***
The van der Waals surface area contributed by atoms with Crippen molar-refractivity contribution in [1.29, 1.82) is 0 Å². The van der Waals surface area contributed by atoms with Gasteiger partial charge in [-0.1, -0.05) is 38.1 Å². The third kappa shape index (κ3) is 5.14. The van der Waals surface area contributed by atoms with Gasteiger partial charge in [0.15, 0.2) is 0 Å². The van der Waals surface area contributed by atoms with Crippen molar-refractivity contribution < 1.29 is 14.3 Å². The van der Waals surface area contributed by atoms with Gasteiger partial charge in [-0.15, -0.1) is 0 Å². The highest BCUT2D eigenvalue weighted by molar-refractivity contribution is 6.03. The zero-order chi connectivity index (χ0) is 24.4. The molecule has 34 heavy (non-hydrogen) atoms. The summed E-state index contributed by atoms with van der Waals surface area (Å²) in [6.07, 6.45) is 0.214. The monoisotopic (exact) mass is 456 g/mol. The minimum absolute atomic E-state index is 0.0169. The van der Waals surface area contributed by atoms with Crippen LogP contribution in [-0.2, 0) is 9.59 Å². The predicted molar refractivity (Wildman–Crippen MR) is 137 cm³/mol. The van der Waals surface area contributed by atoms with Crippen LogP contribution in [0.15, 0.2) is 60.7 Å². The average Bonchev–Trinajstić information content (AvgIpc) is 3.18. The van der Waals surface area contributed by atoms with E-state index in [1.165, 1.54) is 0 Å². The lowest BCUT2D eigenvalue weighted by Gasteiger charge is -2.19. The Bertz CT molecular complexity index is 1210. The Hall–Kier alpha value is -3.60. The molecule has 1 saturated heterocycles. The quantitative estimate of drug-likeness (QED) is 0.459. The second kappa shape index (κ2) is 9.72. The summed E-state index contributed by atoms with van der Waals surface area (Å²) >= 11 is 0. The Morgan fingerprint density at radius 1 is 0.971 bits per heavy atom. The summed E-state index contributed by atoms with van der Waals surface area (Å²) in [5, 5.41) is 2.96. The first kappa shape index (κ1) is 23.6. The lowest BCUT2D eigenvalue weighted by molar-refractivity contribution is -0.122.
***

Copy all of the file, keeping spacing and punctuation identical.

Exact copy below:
The van der Waals surface area contributed by atoms with Crippen molar-refractivity contribution in [1.29, 1.82) is 0 Å². The van der Waals surface area contributed by atoms with Gasteiger partial charge in [-0.1, -0.05) is 38.1 Å². The third kappa shape index (κ3) is 5.14. The van der Waals surface area contributed by atoms with Gasteiger partial charge in [0.15, 0.2) is 0 Å². The van der Waals surface area contributed by atoms with Crippen molar-refractivity contribution < 1.29 is 14.3 Å². The van der Waals surface area contributed by atoms with Gasteiger partial charge in [-0.15, -0.1) is 0 Å². The highest BCUT2D eigenvalue weighted by molar-refractivity contribution is 6.03. The zero-order chi connectivity index (χ0) is 24.4. The molecule has 34 heavy (non-hydrogen) atoms. The summed E-state index contributed by atoms with van der Waals surface area (Å²) in [6.07, 6.45) is 0.214. The monoisotopic (exact) mass is 456 g/mol. The minimum absolute atomic E-state index is 0.0169. The van der Waals surface area contributed by atoms with Crippen LogP contribution in [-0.2, 0) is 9.59 Å². The predicted molar refractivity (Wildman–Crippen MR) is 137 cm³/mol. The van der Waals surface area contributed by atoms with Crippen LogP contribution in [0.15, 0.2) is 60.7 Å². The average Bonchev–Trinajstić information content (AvgIpc) is 3.18. The van der Waals surface area contributed by atoms with E-state index in [1.165, 1.54) is 0 Å². The lowest BCUT2D eigenvalue weighted by Gasteiger charge is -2.19. The Bertz CT molecular complexity index is 1210. The Hall–Kier alpha value is -3.60. The molecule has 1 saturated heterocycles. The quantitative estimate of drug-likeness (QED) is 0.459. The second kappa shape index (κ2) is 9.72. The summed E-state index contributed by atoms with van der Waals surface area (Å²) >= 11 is 0. The Morgan fingerprint density at radius 1 is 0.971 bits per heavy atom. The summed E-state index contributed by atoms with van der Waals surface area (Å²) in [5, 5.41) is 2.96. The first kappa shape index (κ1) is 23.6. The lowest BCUT2D eigenvalue weighted by molar-refractivity contribution is -0.122.